Br Anatole described his arrival at Letterfrack with two other young, inexperienced teachers, Br Dondre28 and Br Iven.29 They were all in their early 20s and they had little more than one year’s teaching experience.
The other two Brothers implicated, Br Iven and Br Dondre, denied to the Investigation Committee in evidence that this incident ever took place or that they were involved in it.
He described its operation as follows: Well, the dormitory leader was the man who dictated what was to be happening. I was not a dormitory leader I was an assistant to Br Dondre so a decision to run around the yard was never mine; but if it was done I might be called upon to stand in the corner of the yard and be there to give moral support to the other Brother who was in charge – the Brother stood in the centre of the circle rather like a ring master and the running was done in silence. It was supposed to calm everybody down, I think it did have that effect actually on recollection, there was a sort of a silent running. When it was over the boys usually went off upstairs to bed, it was done late in the evening time.
Br Dondre worked as a teacher in Letterfrack from the 1960s to the early 1970s. He regarded himself as a sort of gaoler who was hated by the inmates of the school. This sometimes bubbled over in the form of attempted assaults on members of staff. The young Brothers were the front line and, if challenged, they had to take decisive action for fear of losing control over the group as a whole: ... we were the front line, we were the people responsible for keeping these kids in an industrial school, in a contained situation, as they called themselves in prison. Some of them would refer to the place as a prison. So we were the front line. We were the people who were sort of the easy targets for all their unhappiness and frustration and the stress and tension, and all the other things they were feeling.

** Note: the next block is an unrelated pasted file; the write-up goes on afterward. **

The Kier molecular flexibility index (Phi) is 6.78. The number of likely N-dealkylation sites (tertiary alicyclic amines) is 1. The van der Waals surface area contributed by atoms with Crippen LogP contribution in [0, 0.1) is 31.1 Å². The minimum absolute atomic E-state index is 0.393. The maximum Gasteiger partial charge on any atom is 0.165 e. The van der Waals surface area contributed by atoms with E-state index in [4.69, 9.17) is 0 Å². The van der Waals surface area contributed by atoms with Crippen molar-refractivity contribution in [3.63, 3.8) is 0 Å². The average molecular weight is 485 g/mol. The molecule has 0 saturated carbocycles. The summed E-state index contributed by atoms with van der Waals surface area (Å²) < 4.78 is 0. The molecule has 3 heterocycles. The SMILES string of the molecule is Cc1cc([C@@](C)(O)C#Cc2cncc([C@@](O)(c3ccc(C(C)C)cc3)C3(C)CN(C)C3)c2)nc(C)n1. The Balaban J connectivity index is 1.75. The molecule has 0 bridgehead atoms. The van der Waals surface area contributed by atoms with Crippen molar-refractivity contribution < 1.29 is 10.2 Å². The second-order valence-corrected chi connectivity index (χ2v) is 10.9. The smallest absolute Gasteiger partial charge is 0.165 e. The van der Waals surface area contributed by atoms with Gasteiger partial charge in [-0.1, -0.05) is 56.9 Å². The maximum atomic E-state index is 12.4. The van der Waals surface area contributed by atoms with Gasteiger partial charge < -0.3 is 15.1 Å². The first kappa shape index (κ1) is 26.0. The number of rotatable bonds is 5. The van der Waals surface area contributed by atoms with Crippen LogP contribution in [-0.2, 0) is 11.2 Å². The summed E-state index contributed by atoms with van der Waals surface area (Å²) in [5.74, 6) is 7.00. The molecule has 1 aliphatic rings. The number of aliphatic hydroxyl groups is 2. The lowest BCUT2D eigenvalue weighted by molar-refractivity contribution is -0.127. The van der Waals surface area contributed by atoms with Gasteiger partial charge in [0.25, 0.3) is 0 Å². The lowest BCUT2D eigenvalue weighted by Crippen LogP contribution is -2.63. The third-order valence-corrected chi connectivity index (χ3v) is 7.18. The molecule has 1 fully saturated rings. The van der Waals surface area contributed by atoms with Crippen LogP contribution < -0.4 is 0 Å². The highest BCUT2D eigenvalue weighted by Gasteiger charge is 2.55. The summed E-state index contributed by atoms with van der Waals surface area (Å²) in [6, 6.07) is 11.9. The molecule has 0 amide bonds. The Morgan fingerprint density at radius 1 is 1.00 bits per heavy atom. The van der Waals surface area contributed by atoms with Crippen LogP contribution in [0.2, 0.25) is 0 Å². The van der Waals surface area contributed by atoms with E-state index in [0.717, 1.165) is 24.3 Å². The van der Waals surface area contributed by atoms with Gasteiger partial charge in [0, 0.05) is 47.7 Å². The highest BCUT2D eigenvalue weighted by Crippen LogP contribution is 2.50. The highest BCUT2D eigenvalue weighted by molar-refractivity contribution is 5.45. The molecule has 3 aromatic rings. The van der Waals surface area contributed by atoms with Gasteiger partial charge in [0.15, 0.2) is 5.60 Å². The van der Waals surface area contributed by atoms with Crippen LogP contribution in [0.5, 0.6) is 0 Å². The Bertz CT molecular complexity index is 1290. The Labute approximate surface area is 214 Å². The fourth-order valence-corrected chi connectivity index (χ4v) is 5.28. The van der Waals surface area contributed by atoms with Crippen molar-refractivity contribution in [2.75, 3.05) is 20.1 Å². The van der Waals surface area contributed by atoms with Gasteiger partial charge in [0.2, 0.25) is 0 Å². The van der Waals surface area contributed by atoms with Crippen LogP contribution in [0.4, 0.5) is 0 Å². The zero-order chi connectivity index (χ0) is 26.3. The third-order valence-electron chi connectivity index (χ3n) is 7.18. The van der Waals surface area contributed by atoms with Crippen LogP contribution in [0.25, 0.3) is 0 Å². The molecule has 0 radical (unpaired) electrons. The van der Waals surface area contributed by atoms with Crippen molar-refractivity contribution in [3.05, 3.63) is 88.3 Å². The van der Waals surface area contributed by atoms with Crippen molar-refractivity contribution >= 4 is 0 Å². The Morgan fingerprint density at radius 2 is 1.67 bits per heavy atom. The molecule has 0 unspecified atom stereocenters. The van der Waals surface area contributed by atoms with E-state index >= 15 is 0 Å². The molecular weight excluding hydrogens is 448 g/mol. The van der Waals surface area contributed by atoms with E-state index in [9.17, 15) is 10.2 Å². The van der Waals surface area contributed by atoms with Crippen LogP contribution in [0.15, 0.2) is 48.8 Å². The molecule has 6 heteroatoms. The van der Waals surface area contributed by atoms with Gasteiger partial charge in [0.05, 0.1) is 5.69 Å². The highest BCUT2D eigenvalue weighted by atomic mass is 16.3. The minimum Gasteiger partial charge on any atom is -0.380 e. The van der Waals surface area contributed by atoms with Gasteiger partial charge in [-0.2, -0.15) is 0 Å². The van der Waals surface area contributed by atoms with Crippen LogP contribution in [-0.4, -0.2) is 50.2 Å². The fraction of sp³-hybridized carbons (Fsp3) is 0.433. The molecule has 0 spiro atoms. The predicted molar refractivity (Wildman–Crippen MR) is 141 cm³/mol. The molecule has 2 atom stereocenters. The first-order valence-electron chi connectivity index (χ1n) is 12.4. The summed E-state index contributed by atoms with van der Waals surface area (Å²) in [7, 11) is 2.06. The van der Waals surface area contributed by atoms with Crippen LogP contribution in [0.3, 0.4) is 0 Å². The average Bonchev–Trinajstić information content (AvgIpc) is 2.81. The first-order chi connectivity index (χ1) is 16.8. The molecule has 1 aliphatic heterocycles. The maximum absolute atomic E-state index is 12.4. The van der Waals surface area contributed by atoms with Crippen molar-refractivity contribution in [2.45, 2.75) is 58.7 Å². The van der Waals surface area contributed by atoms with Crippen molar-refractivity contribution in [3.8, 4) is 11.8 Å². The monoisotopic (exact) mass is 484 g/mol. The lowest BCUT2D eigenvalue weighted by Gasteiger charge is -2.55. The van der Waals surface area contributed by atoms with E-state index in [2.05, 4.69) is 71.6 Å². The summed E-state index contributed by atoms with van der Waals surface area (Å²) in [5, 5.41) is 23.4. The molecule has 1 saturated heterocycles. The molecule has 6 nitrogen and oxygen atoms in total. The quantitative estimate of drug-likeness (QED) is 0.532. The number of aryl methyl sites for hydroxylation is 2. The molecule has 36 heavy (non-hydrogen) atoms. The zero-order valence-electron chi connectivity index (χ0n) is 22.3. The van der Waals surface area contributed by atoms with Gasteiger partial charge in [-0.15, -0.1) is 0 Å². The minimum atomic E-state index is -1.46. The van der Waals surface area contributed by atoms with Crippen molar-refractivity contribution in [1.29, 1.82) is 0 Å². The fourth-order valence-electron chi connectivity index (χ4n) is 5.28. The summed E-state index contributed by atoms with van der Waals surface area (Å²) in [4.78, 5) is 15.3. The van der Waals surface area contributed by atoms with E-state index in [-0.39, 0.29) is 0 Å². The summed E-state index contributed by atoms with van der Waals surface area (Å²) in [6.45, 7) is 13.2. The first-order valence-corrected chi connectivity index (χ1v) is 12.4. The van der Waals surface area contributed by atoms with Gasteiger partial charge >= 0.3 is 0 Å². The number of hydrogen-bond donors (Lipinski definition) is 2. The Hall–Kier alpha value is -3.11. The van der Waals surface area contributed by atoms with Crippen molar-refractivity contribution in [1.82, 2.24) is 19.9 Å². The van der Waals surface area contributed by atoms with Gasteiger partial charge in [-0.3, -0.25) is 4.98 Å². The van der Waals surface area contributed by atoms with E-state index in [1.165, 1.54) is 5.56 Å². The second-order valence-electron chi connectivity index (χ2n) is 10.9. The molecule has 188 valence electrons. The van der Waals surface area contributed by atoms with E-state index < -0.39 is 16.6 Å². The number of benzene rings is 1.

Br Dondre said that he was physically assaulted on a number of occasions. On the first occasion, when he was supervising a group of 90 pupils, one boy was cursing at another boy and he called him over to chastise him. As the boy approached, he put up his two fists. Br Dondre put his own fists up and the situation was defused.
The next occasion involved the same boy, in the dormitory, when he pinned Br Dondre up against a wall and attempted to choke him. He flipped the boy over. Br Anatole came in and asked him if everything was all right.
Br Dondre described a fourth occasion as the most serious and upsetting incident. He was verbally chastising a pupil when the boy attacked him with the leg of a chair. Br Dondre picked up a stick and hit him on the head with it. The boy’s head was grazed from the blow. The boy dropped and he caught him in a headlock. He got control of the boy and brought him to the nurse who disinfected the wound on his head. He reported the matter to Br Malleville, who criticised Br Dondre for his inability to keep control and letting the incident occur. He was asked whether he understood Br Malleville’s criticism to relate to his loss of temper and he said: No it wasn’t that. It was the fact that the incident happened at all. That I let him get out of control.